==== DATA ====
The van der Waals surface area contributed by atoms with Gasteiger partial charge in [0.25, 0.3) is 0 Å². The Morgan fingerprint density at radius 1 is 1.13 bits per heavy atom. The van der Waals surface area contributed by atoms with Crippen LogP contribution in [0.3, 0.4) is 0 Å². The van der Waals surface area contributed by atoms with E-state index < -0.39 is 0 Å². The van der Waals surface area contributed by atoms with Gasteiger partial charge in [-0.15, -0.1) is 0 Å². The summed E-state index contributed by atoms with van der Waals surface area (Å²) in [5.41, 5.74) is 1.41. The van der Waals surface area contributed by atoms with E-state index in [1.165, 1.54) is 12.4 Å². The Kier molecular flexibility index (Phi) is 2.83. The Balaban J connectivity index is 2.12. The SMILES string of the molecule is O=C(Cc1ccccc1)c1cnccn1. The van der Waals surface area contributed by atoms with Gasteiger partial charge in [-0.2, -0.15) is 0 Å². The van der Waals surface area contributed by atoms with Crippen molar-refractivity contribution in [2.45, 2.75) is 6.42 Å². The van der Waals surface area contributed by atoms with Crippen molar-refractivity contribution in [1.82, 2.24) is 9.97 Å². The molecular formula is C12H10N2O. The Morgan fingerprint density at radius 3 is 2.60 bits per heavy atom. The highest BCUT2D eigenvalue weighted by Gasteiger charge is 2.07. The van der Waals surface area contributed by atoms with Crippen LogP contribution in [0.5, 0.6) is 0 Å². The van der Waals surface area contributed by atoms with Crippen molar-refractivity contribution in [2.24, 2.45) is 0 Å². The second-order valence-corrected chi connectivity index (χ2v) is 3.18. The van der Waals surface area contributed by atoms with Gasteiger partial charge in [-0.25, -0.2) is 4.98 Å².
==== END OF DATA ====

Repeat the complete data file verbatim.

The van der Waals surface area contributed by atoms with Gasteiger partial charge in [0.25, 0.3) is 0 Å². The Morgan fingerprint density at radius 1 is 1.13 bits per heavy atom. The van der Waals surface area contributed by atoms with Crippen LogP contribution in [0.3, 0.4) is 0 Å². The van der Waals surface area contributed by atoms with E-state index < -0.39 is 0 Å². The van der Waals surface area contributed by atoms with Gasteiger partial charge in [-0.15, -0.1) is 0 Å². The summed E-state index contributed by atoms with van der Waals surface area (Å²) in [5.41, 5.74) is 1.41. The van der Waals surface area contributed by atoms with E-state index in [1.165, 1.54) is 12.4 Å². The Kier molecular flexibility index (Phi) is 2.83. The Balaban J connectivity index is 2.12. The SMILES string of the molecule is O=C(Cc1ccccc1)c1cnccn1. The van der Waals surface area contributed by atoms with Gasteiger partial charge in [-0.2, -0.15) is 0 Å². The van der Waals surface area contributed by atoms with Crippen molar-refractivity contribution in [2.45, 2.75) is 6.42 Å². The van der Waals surface area contributed by atoms with Crippen molar-refractivity contribution in [1.82, 2.24) is 9.97 Å². The molecular formula is C12H10N2O. The Morgan fingerprint density at radius 3 is 2.60 bits per heavy atom. The highest BCUT2D eigenvalue weighted by Gasteiger charge is 2.07. The van der Waals surface area contributed by atoms with Crippen LogP contribution in [0.5, 0.6) is 0 Å². The van der Waals surface area contributed by atoms with Crippen molar-refractivity contribution in [2.24, 2.45) is 0 Å². The second-order valence-corrected chi connectivity index (χ2v) is 3.18. The van der Waals surface area contributed by atoms with Gasteiger partial charge in [-0.25, -0.2) is 4.98 Å².